Ptosis Associated with Ocular and Systemic Abnormalities:
Blepharophimosis-Ptosis-Epicanthus Inversus Syndrome (BPES)
First described by Komoto in 1921, blepharophimosis-ptosis-epicanthus inversus syndrome (BPES) is a dominantly inherited disorder characterized by four features that are present at birth. Patients have:
- severe bilateral, symmetric ptosis,
- telecanthus (an abnormally wide intracanthal distance with normal interpupillary distance)
- epicanthus inversus (skin fold arising from the lower eyelid that covers the medial canthus), and
- blepharophimosis (profound narrowing of the palpebral fissure) (Allen 2008). (See Figure 3.)
The severity of the ptosis and blepharophimosis require most children to adopt a chin-up backwards head-tilt position and to recruit the frontalis in elevating the lids, leading to raised, arched eyebrows. BPES is categorized into two types: Type I is characterized by the abovementioned eyelid findings and premature ovarian failure and infertility. Type II is characterized by eyelid findings without ovarian failure. Other ocular characteristics that have been reported in association with BPES include euryblepharon, strabismus, microphthalmos, lacrimal drainage abnormalities and optic disc coloboma. Extraocular manifestations include a broad, flat nasal bridge, arched palate, and cup-shaped ears (Allen 2008).
BPES is associated with a dominantly inherited mutation in the FOXL2 gene on chromosome 3q23. This gene is expressed primarily in the developing eyelid and in the ovary. Up to 75% of patients with BPES have relatives who have the FOXL2 mutation; the remaining 25% of cases represent either new mutations or milder expression in prior generations (Allen 2008). Type I BPES is characterized by complete penetrance and transmission almost exclusively through males (because of impaired female fertility). Type II BPES is characterized by incomplete penetrance and transmission by both males and females.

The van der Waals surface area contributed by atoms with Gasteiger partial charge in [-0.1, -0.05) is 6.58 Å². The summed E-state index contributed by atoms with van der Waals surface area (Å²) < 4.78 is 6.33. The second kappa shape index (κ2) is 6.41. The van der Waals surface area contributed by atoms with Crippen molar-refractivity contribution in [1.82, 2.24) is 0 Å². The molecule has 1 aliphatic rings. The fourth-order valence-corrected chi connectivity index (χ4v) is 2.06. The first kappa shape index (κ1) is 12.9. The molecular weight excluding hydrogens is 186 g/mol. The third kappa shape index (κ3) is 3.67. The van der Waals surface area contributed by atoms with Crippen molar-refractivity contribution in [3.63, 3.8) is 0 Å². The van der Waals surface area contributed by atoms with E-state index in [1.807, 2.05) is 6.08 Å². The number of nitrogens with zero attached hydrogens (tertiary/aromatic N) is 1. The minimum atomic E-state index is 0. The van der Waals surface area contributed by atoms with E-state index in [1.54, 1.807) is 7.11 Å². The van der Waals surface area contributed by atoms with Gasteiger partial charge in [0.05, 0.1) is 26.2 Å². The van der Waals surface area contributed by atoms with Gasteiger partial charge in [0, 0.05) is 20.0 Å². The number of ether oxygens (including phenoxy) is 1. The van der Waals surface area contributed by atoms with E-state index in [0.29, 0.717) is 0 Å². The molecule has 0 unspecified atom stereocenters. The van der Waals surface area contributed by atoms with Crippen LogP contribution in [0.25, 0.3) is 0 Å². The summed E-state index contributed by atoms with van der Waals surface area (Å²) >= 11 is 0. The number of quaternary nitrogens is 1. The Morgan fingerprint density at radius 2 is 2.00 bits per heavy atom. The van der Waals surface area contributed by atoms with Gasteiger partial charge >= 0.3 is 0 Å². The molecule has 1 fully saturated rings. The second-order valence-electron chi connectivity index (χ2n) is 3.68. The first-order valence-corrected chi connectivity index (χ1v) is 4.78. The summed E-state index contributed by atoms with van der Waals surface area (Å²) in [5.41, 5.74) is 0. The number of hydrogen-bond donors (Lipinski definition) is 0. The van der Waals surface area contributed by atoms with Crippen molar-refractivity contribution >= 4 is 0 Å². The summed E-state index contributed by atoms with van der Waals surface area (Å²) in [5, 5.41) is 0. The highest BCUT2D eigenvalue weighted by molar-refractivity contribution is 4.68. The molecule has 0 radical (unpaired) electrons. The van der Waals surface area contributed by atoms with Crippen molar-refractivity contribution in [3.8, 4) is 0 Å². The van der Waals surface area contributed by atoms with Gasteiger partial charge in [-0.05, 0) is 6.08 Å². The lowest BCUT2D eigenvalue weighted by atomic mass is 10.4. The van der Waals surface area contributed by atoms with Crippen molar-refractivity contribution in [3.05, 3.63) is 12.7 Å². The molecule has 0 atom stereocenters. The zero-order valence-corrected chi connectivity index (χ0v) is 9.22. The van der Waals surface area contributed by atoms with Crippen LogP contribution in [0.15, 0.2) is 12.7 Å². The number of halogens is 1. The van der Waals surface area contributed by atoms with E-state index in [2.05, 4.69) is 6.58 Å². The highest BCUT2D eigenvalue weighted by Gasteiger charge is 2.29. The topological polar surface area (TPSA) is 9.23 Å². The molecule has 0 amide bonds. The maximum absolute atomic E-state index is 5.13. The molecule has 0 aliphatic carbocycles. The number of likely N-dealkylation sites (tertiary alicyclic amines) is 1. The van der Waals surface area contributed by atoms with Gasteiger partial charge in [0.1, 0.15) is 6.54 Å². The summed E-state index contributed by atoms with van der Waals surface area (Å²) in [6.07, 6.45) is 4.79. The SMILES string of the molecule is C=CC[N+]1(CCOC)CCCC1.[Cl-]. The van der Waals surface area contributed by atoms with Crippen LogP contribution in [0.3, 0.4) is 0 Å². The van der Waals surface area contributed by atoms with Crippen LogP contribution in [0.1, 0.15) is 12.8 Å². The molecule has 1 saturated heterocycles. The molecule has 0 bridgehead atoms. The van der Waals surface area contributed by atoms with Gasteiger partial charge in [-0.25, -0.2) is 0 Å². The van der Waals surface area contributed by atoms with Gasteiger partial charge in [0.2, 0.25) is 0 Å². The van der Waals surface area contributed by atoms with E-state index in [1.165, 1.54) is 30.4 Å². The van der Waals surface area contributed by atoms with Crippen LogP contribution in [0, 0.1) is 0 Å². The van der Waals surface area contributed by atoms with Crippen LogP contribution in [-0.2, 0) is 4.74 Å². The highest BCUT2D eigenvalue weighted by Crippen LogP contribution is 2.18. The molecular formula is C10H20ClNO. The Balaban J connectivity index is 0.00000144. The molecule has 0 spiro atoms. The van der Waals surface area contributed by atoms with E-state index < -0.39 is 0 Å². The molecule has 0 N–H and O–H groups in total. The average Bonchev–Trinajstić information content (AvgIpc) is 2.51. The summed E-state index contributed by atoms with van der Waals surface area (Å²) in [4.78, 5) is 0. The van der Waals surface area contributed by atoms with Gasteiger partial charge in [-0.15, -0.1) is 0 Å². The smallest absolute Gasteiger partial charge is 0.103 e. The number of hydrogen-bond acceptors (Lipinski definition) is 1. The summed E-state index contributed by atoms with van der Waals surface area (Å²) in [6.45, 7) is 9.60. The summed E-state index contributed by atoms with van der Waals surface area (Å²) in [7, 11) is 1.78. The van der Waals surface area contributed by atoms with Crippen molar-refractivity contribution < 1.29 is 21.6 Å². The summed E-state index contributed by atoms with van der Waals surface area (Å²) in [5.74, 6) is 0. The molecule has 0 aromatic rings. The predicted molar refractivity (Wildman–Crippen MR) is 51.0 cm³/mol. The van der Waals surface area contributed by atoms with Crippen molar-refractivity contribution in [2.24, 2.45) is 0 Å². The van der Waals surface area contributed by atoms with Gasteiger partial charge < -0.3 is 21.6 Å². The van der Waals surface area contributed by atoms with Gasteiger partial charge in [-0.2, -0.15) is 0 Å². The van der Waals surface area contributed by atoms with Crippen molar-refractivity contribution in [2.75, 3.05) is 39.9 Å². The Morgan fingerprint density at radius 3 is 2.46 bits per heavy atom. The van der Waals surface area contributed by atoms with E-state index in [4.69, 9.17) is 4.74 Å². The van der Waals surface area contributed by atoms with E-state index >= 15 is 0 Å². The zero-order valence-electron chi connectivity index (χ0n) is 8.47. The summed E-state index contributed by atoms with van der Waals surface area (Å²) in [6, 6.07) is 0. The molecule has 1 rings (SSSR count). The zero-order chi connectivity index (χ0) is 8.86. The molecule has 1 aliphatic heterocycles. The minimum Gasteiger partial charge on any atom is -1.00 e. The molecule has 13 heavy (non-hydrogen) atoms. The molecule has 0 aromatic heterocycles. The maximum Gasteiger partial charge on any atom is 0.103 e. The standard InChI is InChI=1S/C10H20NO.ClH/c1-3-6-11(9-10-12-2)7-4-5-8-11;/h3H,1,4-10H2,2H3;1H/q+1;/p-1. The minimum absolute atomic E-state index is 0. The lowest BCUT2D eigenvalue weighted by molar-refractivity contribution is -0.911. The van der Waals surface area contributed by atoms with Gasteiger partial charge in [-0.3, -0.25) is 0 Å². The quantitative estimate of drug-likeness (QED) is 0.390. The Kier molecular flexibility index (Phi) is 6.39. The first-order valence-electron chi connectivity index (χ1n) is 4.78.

The treatment of blepharophimosis requires coordination among oculoplastic surgeons, pediatric ophthalmologists, pediatric endocrinologists and genetic counselors. The surgical repair of the eyelid is complex because of the numerous and interdependent eyelid findings. The repair of ptosis is usually addressed first with frontalis suspension (described later). Early surgery for ptosis is advised if the ptosis is severe and amblyogenic. The canthal repair is usually addressed after ptosis, though some advocate canthal repair first. Medial canthoplasty can be accomplished by a combination of flaps and, at times, transnasal wiring. Some also suggest fixing the medial canthus to the periosteum.